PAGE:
One of the biggest rumbling stories in English football over the past few years has been the Glazer ownership of Manchester United.
Sections of the club’s fanbase have long been opposed to the hierarchal structure in place at Old Trafford, but as protests in Manchester grow in number, it has become a particularly important story in modern English football.
The yellow and green (or gold and green) scarves have become synonymous with United fans’ ‘Glazer Out’ protests over the years, while rivals of competing clubs ridicule the colour scheme and compare the Red Devils to the similarly kitted Norwich.
The scarves are not a fresh element of United fans’ hatred towards the Glazer family, though, so here is the backstory of why you will see them at every game.
You would not have seen yellow and green scarves at Man Utd games before the Glazers took control of the club in a leveraged buyout in 2005. It still took a few years before the scarves started to gain popularity, though.
Hatred towards the Glazers became more widespread in 2010, when the green and gold protests truly began. There is a famous image of David Beckham holding a green and gold scarf when he came back to Old Trafford with AC Milan in the Champions League. Similarly this season, there was a moment when Erik ten Hag picked up a green and gold scarf to hand back to a fan with a smile on his face. Needless to say, that has been read into as Ten Hag wanting the Glazers gone, which you can make your own minds up on.
The reasoning behind the colour of the scarves is that before Manchester United became Manchester United, the club was called Newton Heath Lancashire and Yorkshire Railway Football Club. Founded in 1878, their kits were green and gold and the club would become United in 1902.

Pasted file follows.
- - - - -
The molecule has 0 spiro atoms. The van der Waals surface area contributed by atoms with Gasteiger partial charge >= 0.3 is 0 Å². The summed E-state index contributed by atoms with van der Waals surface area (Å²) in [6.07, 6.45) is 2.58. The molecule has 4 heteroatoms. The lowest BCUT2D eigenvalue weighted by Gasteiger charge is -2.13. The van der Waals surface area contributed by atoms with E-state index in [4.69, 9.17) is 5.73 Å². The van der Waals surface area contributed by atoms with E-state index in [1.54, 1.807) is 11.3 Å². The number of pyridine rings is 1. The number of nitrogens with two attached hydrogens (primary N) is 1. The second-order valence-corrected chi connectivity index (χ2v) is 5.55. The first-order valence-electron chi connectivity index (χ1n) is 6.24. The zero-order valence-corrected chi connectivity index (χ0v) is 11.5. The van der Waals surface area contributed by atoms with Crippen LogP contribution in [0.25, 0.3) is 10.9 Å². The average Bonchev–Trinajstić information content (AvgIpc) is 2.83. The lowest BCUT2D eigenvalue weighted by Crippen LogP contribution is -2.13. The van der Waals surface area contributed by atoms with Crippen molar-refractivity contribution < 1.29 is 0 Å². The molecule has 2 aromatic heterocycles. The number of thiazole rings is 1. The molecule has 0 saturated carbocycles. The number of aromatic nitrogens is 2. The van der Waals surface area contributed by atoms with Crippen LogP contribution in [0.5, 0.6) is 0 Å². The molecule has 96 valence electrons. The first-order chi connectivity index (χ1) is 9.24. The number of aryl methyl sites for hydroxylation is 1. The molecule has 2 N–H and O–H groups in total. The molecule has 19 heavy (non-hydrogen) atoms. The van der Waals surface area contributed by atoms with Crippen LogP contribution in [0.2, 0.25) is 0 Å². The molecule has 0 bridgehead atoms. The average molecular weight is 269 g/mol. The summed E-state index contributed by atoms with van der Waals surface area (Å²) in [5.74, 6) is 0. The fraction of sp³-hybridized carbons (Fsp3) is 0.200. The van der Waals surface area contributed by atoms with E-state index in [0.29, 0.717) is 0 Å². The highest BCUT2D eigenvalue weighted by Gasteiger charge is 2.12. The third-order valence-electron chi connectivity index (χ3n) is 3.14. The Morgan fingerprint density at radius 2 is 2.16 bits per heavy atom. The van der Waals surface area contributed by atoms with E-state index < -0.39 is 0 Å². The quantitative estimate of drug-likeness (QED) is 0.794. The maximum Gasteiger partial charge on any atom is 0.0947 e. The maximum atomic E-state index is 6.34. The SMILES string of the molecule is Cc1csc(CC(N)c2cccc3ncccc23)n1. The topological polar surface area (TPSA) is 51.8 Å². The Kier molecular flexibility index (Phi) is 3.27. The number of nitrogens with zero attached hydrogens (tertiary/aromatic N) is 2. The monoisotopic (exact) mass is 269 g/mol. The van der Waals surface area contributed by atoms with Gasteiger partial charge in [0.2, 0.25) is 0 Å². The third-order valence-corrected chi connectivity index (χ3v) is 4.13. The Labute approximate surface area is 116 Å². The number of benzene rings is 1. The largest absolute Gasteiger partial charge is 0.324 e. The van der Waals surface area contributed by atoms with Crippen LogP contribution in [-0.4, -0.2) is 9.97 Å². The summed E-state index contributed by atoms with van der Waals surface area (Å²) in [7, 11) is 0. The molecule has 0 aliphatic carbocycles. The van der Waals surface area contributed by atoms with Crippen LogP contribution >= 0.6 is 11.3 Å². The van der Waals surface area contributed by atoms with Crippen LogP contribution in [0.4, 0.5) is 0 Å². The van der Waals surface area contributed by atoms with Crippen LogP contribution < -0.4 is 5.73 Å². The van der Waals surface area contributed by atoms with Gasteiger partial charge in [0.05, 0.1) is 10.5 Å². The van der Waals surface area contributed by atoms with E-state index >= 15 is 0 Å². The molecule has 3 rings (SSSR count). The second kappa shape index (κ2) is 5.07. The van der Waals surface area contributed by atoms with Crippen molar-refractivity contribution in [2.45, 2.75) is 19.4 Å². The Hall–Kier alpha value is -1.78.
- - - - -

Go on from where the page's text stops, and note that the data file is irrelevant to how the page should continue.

The scarves are used as a reminder to mainly the Glazers but also others at the club about the core values the team was founded upon. As the name suggests, it was railway workers that founded the team.
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The hatred of the Glazers has existed among a section of the fanbase since day one, in 2005. The Glazers purchased Man Utd in what is known as a leveraged buyout. They essentially borrowed the money needed to buy the club, and the debt from that borrowing was placed upon the club.
It was controversial then, and it was the first thing the Glazers did to anger United fans.
United had almost no debt at all between 1931 and 2005. Overnight with the Glazers’ takeover, it rose to an initial £550m and then rocketed to more than £700m by 2010 while the owners restructured finances in such a way that kept the club functional while they made money.
United have been paying interest and dividends to the Glazer family ever since. United had paid roughly £743m in interest by August 2022, all on a debt that the club did not have before the Glazers. No other Premier League club makes dividend payments and United’s payments have averaged around £22m since 2016.
All of that financial strain, coupled with the fact that no interest has been shown in the sporting side of the operation, means fans really hate the Glazers. They have appointed investment bankers to do the jobs of football professionals and allowed standards on and off the pitch at Old Trafford to slip year after year.